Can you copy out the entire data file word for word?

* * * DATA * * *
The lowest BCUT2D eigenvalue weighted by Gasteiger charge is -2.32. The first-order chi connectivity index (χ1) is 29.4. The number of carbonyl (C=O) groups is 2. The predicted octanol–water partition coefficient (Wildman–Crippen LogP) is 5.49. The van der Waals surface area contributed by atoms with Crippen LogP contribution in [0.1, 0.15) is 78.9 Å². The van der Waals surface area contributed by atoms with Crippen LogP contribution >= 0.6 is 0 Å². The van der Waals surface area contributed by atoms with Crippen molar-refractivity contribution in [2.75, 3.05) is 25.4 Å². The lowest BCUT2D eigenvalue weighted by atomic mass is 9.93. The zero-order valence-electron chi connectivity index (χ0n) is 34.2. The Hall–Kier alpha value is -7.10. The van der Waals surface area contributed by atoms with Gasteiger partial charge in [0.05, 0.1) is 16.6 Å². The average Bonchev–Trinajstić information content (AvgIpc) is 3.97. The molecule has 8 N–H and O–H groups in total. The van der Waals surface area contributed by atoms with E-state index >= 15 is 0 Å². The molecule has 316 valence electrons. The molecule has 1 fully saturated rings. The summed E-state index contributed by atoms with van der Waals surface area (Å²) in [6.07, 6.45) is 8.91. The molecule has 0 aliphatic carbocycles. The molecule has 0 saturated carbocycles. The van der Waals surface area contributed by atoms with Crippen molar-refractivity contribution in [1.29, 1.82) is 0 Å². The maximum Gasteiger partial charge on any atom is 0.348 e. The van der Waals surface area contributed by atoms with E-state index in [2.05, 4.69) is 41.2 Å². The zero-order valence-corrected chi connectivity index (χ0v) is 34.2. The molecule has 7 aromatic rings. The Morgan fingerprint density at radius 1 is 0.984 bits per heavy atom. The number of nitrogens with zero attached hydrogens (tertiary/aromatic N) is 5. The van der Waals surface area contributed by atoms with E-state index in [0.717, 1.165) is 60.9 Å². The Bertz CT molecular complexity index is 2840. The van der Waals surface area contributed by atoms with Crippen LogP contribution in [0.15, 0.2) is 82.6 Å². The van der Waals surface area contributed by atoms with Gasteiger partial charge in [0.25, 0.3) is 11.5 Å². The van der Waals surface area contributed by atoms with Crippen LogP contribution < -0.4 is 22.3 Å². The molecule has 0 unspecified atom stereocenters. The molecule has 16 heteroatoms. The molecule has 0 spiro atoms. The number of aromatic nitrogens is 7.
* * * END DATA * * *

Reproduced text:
The lowest BCUT2D eigenvalue weighted by Gasteiger charge is -2.32. The first-order chi connectivity index (χ1) is 29.4. The number of carbonyl (C=O) groups is 2. The predicted octanol–water partition coefficient (Wildman–Crippen LogP) is 5.49. The van der Waals surface area contributed by atoms with Crippen LogP contribution in [0.1, 0.15) is 78.9 Å². The van der Waals surface area contributed by atoms with Crippen LogP contribution >= 0.6 is 0 Å². The van der Waals surface area contributed by atoms with Crippen molar-refractivity contribution in [2.75, 3.05) is 25.4 Å². The lowest BCUT2D eigenvalue weighted by atomic mass is 9.93. The zero-order valence-electron chi connectivity index (χ0n) is 34.2. The Hall–Kier alpha value is -7.10. The van der Waals surface area contributed by atoms with Gasteiger partial charge in [0.05, 0.1) is 16.6 Å². The average Bonchev–Trinajstić information content (AvgIpc) is 3.97. The molecule has 8 N–H and O–H groups in total. The van der Waals surface area contributed by atoms with E-state index >= 15 is 0 Å². The molecule has 316 valence electrons. The molecule has 1 fully saturated rings. The summed E-state index contributed by atoms with van der Waals surface area (Å²) in [6.07, 6.45) is 8.91. The molecule has 0 aliphatic carbocycles. The molecule has 0 saturated carbocycles. The van der Waals surface area contributed by atoms with Crippen molar-refractivity contribution in [1.29, 1.82) is 0 Å². The maximum Gasteiger partial charge on any atom is 0.348 e. The van der Waals surface area contributed by atoms with E-state index in [2.05, 4.69) is 41.2 Å². The zero-order valence-corrected chi connectivity index (χ0v) is 34.2. The molecule has 7 aromatic rings. The Morgan fingerprint density at radius 1 is 0.984 bits per heavy atom. The number of nitrogens with zero attached hydrogens (tertiary/aromatic N) is 5. The van der Waals surface area contributed by atoms with E-state index in [0.717, 1.165) is 60.9 Å². The Bertz CT molecular complexity index is 2840. The van der Waals surface area contributed by atoms with Crippen LogP contribution in [0.15, 0.2) is 82.6 Å². The van der Waals surface area contributed by atoms with Gasteiger partial charge in [0.25, 0.3) is 11.5 Å². The van der Waals surface area contributed by atoms with Crippen LogP contribution < -0.4 is 22.3 Å². The molecule has 0 unspecified atom stereocenters. The molecule has 16 heteroatoms. The molecule has 0 spiro atoms. The number of aromatic nitrogens is 7.